we will factor out the common factor and find the roots of the equation.

For example:

$x^2-16x=0$

We factor out a common factor and get:

$X(X-16)=0$

The factors that zero the equation are –

$X=0,16$

Sometimes we encounter quadratic equations with a fraction (numerator and denominator). To read the function more accurately, we need to get rid of the fraction.

To solve quadratic equations with denominators-

find the common denominator, multiply each term, and obtain an equation without a fraction. Then solve it completely normally and find the solutions.

Click here to learn more about different representations of a quadratic function

Create an algebraic expression based on the following parameters:

\( a=2,b=2,c=2 \)

NULL

Test your knowledge

Question 1

Create an algebraic expression based on the following parameters:

\( a=2,b=\frac{1}{2},c=4 \)

Question 2

Create an algebraic expression based on the following parameters:

\( a=2,b=0,c=4 \)

Question 3

Create an algebraic expression based on the following parameters:

\( a=2,b=4,c=8 \)

Find the standard representation of the following function

$f(x)=(x-2)(x+5)$

We will use the expanded distributive property.

(*a*+1)⋆(*b*+2) = *ab*+2*a*+*b*+2

Let's substitute the given values and solve:

(x-2)(x+5) =

x²-2x+5x+-2*5=

x²+3x-10

And that's the solution!

$f(x)+x^2+3x-10$

Determine the points of intersection of the function

$y=(x-5)(x+5)$

With the X

In order to find the point of the intersection with the X-axis, we first need to establish that Y=0.

0 = (x-5)(x+5)

When we have an equation of this type, we know that one of these parentheses must be equal to 0, so we begin by checking the possible options.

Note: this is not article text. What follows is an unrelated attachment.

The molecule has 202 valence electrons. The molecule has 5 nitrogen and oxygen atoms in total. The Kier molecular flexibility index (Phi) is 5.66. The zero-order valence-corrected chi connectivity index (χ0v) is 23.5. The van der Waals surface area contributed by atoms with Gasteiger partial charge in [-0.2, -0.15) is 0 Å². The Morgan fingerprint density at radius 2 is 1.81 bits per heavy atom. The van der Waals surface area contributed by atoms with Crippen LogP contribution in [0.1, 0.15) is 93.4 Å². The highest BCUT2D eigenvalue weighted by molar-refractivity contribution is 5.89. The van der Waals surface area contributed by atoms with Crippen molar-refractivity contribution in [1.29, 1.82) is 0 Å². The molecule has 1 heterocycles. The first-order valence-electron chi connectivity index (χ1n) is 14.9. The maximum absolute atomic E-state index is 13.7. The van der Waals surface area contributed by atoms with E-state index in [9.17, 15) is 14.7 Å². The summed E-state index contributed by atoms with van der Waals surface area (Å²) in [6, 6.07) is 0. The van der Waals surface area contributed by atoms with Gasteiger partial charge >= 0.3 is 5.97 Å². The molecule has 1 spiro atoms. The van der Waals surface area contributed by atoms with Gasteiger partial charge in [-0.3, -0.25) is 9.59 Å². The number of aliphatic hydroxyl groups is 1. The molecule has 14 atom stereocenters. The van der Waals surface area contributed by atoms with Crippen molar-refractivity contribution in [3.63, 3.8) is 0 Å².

x-5 = 0

x = 5

x+5 = 0

x = -5

That is, we have two points of intersection with the x-axis, when we discover their x points, and the y point is already known to us (0, as we placed it):

(5,0)(-5,0)

This is the solution!

$(5,0),(-5,0)$

Create an algebraic expression based on the following parameters:

$a=2,b=2,c=2$

$2x^2+2x+2$

Create an algebraic expression based on the following parameters:

$a=2,b=\frac{1}{2},c=4$

$2x^2+\frac{1}{2}x+4$

Create an algebraic expression based on the following parameters:

$a=2,b=0,c=4$

$2x^2+4$

Related Subjects

- Quadratice Equations and Systems of Quadraric Equations
- Quadratic Equations System - Algebraic and Graphical Solution
- Solution of a system of equations - one of them is linear and the other quadratic
- Intersection between two parabolas
- Word Problems
- Properties of the roots of quadratic equations - Vieta's formulas
- Ways to represent a quadratic function
- Various Forms of the Quadratic Function
- Standard Form of the Quadratic Function
- Vertex form of the quadratic equation
- Factored form of the quadratic function
- The quadratic function
- Quadratic Inequality
- Parabola
- Symmetry in a parabola
- Plotting the Quadratic Function Using Parameters a, b and c
- Finding the Zeros of a Parabola
- Methods for Solving a Quadratic Function
- Completing the square in a quadratic equation
- Squared Trinomial
- The quadratic equation
- Families of Parabolas
- The functions y=x²
- Family of Parabolas y=x²+c: Vertical Shift
- Family of Parabolas y=(x-p)²
- Family of Parabolas y=(x-p)²+k (combination of horizontal and vertical shifts)